59. Masters of Horror: Incident On and Off a Mountain Road (2005, directed by Don Coscarelli) is more like it. Mind you, I might take issue with the notion that Don Coscarelli is a "master," having made a bunch of Phantasm movies and Bubba Ho-Tep and not much else of note, but damned if he doesn't deliver with this. Coscarelli seems to be pretty self-effacing on the interview material on this disc--he knows, given the other filmmakers associated with MOH--that he's on notice to prove his bona fides. So where Argento and Carpenter seemed to be phoning it in and relying on their bearded reputations, Coscarelli gives his best effort, and I mean that literally. This is his best horror film. Another collaboration with writer Joe R. Lansdale (who legitimately IS a "master" of horror), this is a mean deconstruction of slasher movie conventions that turns a neat (if mildly predictable) twist of the tale at the end. It reminds me most of The Texas Chain Saw Massacre 2 without that film's excesses and dodgy performances. This is more intimate than that film--it's a chamber version of the same material, if you will--in which the nature of monstrosity is given a going over. It's pretty damned good.

60. Marjane Satrapi's Persepolis (2007, co-directed by Vincent Paronnaud) is another adaptation of a graphic novel, one of a much more serious bent. A chronicle of Satrapi's life in Iran before and after the revolution, and in Europe as a teen, this has a deceptively simple visual aesthetic, a particularly wry sense of humor, and an underlying humanism that transforms it into something universally accessible. Sony made a BIG mistake when they decided to market this to the art house crowd at the expense of the mulitplex, because teen-age girls would have made this an enormous hit if they had the chance to see it. Stephen Colbert was absolutely right when he asked Satrapi: "If you humanize your enemy, don't you make them seem more...human?" (If I had the wherewithall, I'd show this to everyone who was thinking about voting for John Bomb-Bomb-Iran McCain. Hell, I'd love to show it to McCain himself.) This makes great use of Survivor's "Eye of the Tiger." It's that kind of movie.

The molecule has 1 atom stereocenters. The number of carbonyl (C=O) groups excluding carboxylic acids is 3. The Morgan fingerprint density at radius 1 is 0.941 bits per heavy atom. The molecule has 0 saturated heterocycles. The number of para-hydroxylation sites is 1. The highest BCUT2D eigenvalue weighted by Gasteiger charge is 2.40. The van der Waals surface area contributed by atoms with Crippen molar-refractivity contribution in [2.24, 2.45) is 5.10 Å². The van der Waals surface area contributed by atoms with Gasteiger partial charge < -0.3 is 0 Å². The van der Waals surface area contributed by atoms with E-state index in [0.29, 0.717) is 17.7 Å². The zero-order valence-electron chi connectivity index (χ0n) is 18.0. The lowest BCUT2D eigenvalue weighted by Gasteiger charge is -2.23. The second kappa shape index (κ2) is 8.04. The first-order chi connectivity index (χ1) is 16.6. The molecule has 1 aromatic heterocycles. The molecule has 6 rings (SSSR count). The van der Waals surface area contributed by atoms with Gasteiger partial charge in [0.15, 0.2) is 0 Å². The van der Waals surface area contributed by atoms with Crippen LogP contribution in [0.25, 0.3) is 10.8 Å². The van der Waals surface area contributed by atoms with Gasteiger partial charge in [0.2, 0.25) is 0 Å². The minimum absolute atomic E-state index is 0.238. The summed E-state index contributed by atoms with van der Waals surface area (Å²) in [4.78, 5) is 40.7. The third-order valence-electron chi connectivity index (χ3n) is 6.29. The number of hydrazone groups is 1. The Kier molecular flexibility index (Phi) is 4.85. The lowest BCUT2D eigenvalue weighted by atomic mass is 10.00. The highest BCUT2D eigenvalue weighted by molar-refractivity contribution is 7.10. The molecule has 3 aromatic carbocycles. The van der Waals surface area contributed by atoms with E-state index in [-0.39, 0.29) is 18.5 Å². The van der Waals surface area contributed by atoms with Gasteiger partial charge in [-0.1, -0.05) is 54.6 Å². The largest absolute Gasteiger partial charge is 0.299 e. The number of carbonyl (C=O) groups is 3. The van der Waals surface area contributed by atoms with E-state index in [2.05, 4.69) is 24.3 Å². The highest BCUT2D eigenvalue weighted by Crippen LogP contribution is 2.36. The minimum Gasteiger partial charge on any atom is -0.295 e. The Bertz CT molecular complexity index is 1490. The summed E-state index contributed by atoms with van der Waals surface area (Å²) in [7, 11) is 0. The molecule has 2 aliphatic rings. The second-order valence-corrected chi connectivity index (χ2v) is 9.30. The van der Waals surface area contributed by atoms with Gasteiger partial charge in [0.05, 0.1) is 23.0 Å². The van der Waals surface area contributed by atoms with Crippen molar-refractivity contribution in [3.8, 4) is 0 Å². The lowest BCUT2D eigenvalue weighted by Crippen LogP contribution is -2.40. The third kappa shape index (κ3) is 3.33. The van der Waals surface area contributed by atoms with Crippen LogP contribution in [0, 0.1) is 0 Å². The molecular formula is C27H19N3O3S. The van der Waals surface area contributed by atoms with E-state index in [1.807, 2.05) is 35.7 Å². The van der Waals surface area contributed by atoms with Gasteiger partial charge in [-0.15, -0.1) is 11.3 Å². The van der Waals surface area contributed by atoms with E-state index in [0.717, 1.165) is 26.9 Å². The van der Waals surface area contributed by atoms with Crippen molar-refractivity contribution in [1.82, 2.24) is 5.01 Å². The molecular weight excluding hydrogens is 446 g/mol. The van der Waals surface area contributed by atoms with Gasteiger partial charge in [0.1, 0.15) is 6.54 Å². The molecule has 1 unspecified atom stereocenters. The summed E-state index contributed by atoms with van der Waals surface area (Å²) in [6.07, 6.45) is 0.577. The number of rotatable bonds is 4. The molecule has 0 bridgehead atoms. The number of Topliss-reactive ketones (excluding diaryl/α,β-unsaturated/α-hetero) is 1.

61. The Story of the Fox (1930, directed by Wladislaw Starewicz) is a full-length feature on which the filmmakers labored for more than a decade. The care shows in every frame. The story is standard fairy tale fare, in which the King of the Beasts orders the arrest of the Fox after receiving a multitude of complaints. But that's all incidental. What commands interest is the shear audacity and scale of what Starewicz puts on the screen. This is as technically intricate a stop-motion film as you will ever see, with each character clearly designed and performed. A wonderment.

62. "The Town Rat and the Country Rat" (1927, directed by Wladislaw Starewicz) is another technical tour de force, in which I found myself wondering how Starewicz was accomplishing his effects. Not my favorite of Starewicz's films by a long mile, but fascinating.

63. The Tragedy of Othello (1952, directed by Orson Welles) is a study in pure cinema. Stripping the play to its barest bones, Welles places his film in an expressionistic Venice where the angles and vast architectures mirror the ambitions and passions of the characters. Welles is an adequate Othello, but this is Iago's play even in this incarnation, and Micheál MacLiammóir is a more than admirable Iago. One wishes that the sound were better, but there's nothing to be done for it. We're lucky to have even this.

64. The Uninvited (1944, directed by Lewis Allen) retains some of the comedy elements of the ghost movies of the day, but it doesn't monkey around when it comes to the haunting itself. It's a pure gothic when it delves into the revenants that occupy its haunted house and haunted past. Think of this as a supernatural version of Rebecca. The initial manifestation of the movie's ghosts do an admirable job of ratcheting up the dread. Interesting lesbian subtexts are to be found the various supporting characters.